2015-02-18 / Star Journal

1918 Queens: WWI Rages, Women’s Suffrage On Rise

The Greater Astoria Historical Society presents pages from the Long Island Star Journal.

Welcome to February 1918!

The month of February 1918 brought a cruel, biting chill to millions of war-weary soldiers in trenches scarring the face of Europe as the Great War entered its fifth year. Early that month, German U-boat UB-77 sent the luxury liner SS Tuscania and 210 American soldiers and crew to a cold, watery grave in sight of the Irish coast.

Farther east, the Republic of Estonia declared its independence from the new, war-torn Soviet regime in Petrograd after seven centuries of Russian rule.

Closer to home, the last known Carolina parakeet, a species of parrot native to the United States, died in captivity at the Cincinnati Zoo.

America had sent her doughboys into the European fray with declarations of war the previous year, and the young men of Queens were eager to join the fight. It was that February that Private Joseph Maystrick of Clark Street in Astoria met his end on the ill-fated Tuscania. He was laid to rest in a simple grave on the Scottish coast, with American survivors from the wreck singing The Star-Spangled Banner, followed by local villagers in a loving rendition of God Save the King. Among the Tuscania survivors, perhaps at Maystrick’s graveside, was 21-year-old Private Harry Truman of West Virginia. Truman would later gain notoriety as the cantankerous owner of Mount St. Helens Lodge in Washington, who refused to leave his beloved home only to perish in the 1980 eruption of the volcano which loomed ominously nearby.


Early that month, (February 1918), German U-boat UB-77 sent the luxury liner SS Tuscania and 210 American soldiers and crew to a cold, watery grave in sight of the Irish coast. Early that month, (February 1918), German U-boat UB-77 sent the luxury liner SS Tuscania and 210 American soldiers and crew to a cold, watery grave in sight of the Irish coast. George A. Rauh of College Point was another Queens boy who stood up and answered the call. In February, his father and seven siblings received word that young George had fallen in combat while raiding German trenches in late January. After enlisting in March 1917, Private Rauh wrote in a letter to his sister, “I am going to give a good account of myself. My family will always be proud of the record I will make.” He was 23 and worked for a coal company in Brooklyn before the war.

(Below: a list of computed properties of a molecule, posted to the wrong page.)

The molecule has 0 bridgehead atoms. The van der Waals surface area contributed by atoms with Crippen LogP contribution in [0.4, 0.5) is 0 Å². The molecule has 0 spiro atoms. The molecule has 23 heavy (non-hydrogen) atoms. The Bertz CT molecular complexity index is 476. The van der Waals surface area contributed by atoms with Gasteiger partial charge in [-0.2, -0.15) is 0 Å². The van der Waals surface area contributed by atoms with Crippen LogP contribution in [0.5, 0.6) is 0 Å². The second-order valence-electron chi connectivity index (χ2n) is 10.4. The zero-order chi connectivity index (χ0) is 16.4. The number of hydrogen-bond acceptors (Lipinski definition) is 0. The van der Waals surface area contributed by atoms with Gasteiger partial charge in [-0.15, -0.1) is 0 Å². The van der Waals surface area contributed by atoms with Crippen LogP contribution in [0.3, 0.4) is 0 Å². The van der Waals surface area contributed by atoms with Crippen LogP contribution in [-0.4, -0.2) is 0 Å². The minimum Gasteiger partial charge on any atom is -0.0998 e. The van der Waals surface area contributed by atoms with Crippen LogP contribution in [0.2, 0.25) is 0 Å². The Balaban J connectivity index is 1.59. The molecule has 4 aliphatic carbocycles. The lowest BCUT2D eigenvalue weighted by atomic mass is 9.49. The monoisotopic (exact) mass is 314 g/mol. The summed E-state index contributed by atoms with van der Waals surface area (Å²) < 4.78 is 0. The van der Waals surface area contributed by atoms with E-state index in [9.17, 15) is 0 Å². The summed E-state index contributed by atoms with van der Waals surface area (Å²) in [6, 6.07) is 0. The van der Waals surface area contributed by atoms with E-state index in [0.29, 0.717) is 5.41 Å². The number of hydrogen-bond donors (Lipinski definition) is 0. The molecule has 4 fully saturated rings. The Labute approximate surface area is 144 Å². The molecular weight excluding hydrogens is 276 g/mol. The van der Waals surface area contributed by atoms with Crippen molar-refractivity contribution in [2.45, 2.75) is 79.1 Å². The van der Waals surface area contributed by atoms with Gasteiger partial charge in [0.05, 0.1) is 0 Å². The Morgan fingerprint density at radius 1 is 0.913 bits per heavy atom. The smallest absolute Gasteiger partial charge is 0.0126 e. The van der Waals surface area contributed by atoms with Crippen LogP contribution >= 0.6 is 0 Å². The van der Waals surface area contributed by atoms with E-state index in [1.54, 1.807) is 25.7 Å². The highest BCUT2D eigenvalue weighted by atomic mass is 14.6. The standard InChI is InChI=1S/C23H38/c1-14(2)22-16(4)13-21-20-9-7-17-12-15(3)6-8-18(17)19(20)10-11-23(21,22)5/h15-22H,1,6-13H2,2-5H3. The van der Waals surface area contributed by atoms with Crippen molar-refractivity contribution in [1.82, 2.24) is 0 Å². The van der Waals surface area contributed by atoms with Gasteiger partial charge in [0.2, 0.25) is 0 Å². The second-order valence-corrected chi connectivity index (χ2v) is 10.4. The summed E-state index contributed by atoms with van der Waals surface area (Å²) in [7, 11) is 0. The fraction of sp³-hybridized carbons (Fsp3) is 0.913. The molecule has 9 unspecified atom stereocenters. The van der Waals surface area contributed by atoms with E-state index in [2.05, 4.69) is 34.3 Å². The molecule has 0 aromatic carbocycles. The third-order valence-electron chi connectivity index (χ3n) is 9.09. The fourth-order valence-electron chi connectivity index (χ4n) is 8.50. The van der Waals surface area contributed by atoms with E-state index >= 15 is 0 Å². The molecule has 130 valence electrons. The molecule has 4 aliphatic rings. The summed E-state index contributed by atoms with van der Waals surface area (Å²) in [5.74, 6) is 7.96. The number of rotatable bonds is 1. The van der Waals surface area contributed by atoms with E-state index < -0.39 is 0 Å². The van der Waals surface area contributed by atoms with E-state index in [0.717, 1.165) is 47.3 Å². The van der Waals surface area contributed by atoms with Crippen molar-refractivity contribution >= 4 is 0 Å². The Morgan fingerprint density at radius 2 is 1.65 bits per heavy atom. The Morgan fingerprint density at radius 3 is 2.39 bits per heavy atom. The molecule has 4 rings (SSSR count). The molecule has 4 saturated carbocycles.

With the nation on a war footing, registration of enemy aliens living in Queens was well underway. All male citizens of Germany aged 14 or older were required to report to local police stations to fill out papers, submit photographs and be fingerprinted. Facing a disappointing turnout of those needing to register, local officials mentioned they were ready to take drastic measures to ensure all Germans living in the borough were accounted for. Nearly 500,000 German nationals lived in the United States at the beginning of hostilities, and some 4,000 were arrested on suspicion of espionage and other charges.

With her young men going off to fight, a growing Bolshevik menace in far off Russia, and world peace nothing but a dim ember of hope, the people of Queens dared to look ahead to a brighter future for themselves and the nation. Some local women got together at the Democratic Club on 43rd Street on a wintry day that February in anticipation of a fundamental right still denied them on a national level: the right to vote. With New York the first eastern state to fully enfranchise women in 1917, members of the Women’s Suffrage Party gathered to learn how to cast ballots and push for passage of the 19th Amendment, which gave women nationwide the right to vote in 1920.

While the women of Queens were building a political future for themselves, it was time for L. Bradford Prince, former Governor of the New Mexico Territory, to burn his fences. Having recently returned to his childhood home, the old Prince Homestead in Flushing, Judge Prince found the rambling estate lacked the coal supplies to keep his family warm in the harsh winter. Not knowing any good suppliers, the retired politician resorted to burning his fences – the wooden ones surrounding the ancestral land – to heat up the old home that February. Fortunately for locals, the famous Cedar of Lebanon, which had stood for nearly 200 years on the family estate, survived Prince’s axe. The proud old tree stood until after World War II, when the lightning bolt-damaged landmark fell to developers. A housing project now stands on the site of the tree and the historic Prince Homestead.

That’s the way it was in February 1918!

We are open to the public, Saturdays, noon until five at “Quinn’s Gallery,” 4th Floor, 35-20 Broadway, Long Island City. Additional hours Monday and Wednesday two to five! Visit our gift shop on line. For further information, call the Greater Astoria Historical Society at 718-278- 0700 or visit our website at www.astorialic.org.

Return to top

Copyright 1999-2017 The Service Advertising Group, Inc. All rights reserved.